Why is Sneaker Pimps’ Becoming X on my best 1,000 albums ever list?
For that uniquely trip-hoppy, moody, atmospheric, and posh-sounding vibe.
What does Sneaker Pimps’ Becoming X mean to me? What does it make me feel? Why is it exciting or compelling?
Much as I enjoyed creating mix tapes in the Days of Yore, these days I enjoy curating my own Spotify playlists.
Sometimes, I’ll give them goofy titles. I’m particularly proud of both the content and title of a wild 1980s pop and rock mix, dubbed “San Junipero,” based on the title of an incredible and (sort of) era-specific episode of Black Mirror (for more TV, see The Best 100 TV Shows Ever).
“FuTure sTate LouNge” contains a lot of moody, atmospheric, and posh-sounding music ideal for evening cocktails and conversation. It includes things like Underworld, Portishead, Zero 7 (check out Simple Things, #883 of best 1,000 albums ever), and Sneaker Pimps. Of all the trip hop-y things going on in the 1990s, the unique vibe that the Sneaker Pimps conjure on Becoming X is one of my absolute favorites.
“6 Underground” is the big hit on Becoming X, and with good reason. The balance of the trip hop drum beat, the amazing vocals of Kelli Ali, and overall production sets an inviting yet beguiling vibe that’s a perfect mood setter.
“Spin Spin Sugar” is a little more upbeat and leans slightly more into rock territory, creating a dark yet engaging atmosphere.
“Post Modern Sleaze,” beyond being an fantastic song title, is a great spotlight for Ali’s vocals and has gorgeous production overall.
Personal stuff that has something to do with Sneaker Pimps’ Becoming X
I moved to England in the fall of 1996, using the tail end of college eligibility for a Work in Britain program. After a strange adventure of a month or so on my own in London, my good friend Nirav (who holds duel citizenship) moved over, and we rented a flat in the town or Rochester. Several months later, our friend Adam moved in with us as well, where many strange adventures of a very different sort jumped off.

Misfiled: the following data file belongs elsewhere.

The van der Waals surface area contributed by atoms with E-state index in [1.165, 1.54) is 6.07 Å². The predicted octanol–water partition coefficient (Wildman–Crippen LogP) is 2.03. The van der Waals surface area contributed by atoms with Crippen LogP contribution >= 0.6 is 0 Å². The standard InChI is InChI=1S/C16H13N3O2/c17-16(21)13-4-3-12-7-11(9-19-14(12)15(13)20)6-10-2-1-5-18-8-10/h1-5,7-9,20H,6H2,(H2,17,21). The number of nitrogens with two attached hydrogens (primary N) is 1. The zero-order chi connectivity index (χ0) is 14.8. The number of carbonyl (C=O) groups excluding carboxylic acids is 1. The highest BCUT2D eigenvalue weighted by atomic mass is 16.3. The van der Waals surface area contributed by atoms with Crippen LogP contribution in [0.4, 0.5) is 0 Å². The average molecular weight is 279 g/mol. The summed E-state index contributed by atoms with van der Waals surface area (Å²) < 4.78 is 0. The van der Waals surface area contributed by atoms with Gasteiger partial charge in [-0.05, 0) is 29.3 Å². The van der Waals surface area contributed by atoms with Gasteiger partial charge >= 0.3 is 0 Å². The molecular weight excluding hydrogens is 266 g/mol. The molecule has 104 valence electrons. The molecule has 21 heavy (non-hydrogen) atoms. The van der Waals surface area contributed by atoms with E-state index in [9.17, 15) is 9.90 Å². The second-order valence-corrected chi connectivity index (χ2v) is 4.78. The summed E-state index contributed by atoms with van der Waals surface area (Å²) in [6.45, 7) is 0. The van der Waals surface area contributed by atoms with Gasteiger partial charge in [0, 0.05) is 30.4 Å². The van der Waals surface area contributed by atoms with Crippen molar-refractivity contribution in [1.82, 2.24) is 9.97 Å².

For the late fall and early winter though, it was Nirav and I exploring our new environs in a part of southeastern England called Kent. We lived a little over an hour from London by train, which we’d do occasionally. The challenge though was that the train stopped running fairly early at night, typically forcing us to take what was called the Night Bus (which to this day sounds very Harry Potter-esque to me) back to Rochester. The Night Bus ride was a long ride.
Without a car, we did our best to check things out in and around our area. And a good part of this checking out was in search of music venues and general hangout spots for single young folk (of which we were very much both).
We lived in Rochester, as I mentioned (which had it’s own nearly 1,000 year old castle, which was cool), and we had a nice selection of pubs to walk to from our flat both in Rochester and nearby Chatham. But we also discovered that there was a “bigger town” in our area called Maidstone.
So we made the trek by bus a few times over to Maidstone. I mention all of this because I recall that we went to this rather large club kind of space one time. While we were there a band started setting up on a fairly small stage and a modest crowd formed. Turned out it was the Sneaker Pimps, a band that I was vaguely familiar with at the time. They were really good live, especially in that relatively intimate setting.
What does the “best 1,000 albums ever” mean and why are you doing this?
Yeah, I know it’s audacious, a little crazy (okay, maybe a lot cray cray), bordering on criminal nerdery.
But here’s what it’s NOT: a definitive list of the Greatest Albums of All-Time. This is 100% my own personal super biased, incredibly subjective review of what my top 1,000 albums are, ranked in painstaking order over the course of doing research for nearly a year, Rob from High Fidelity style. Find out more about why I embarked on a best 1,000 albums ever project.
Some stats & info about Sneaker Pimps – Becoming X
- What kind of musical stylings does this album represent? Rock Music, Pop Music, British Bands, Trip-Hop, Dance Music, Electronic Music, Lounge Music, Martini Lounge, Alternative Dance
- Rolling Stone’s greatest 500 albums ranking – not ranked!
- All Music’s rating – 4 out of 5 stars
- When was Becoming X released? 1996
- My ranking, the one you’re reading right now – #752 out of 1,000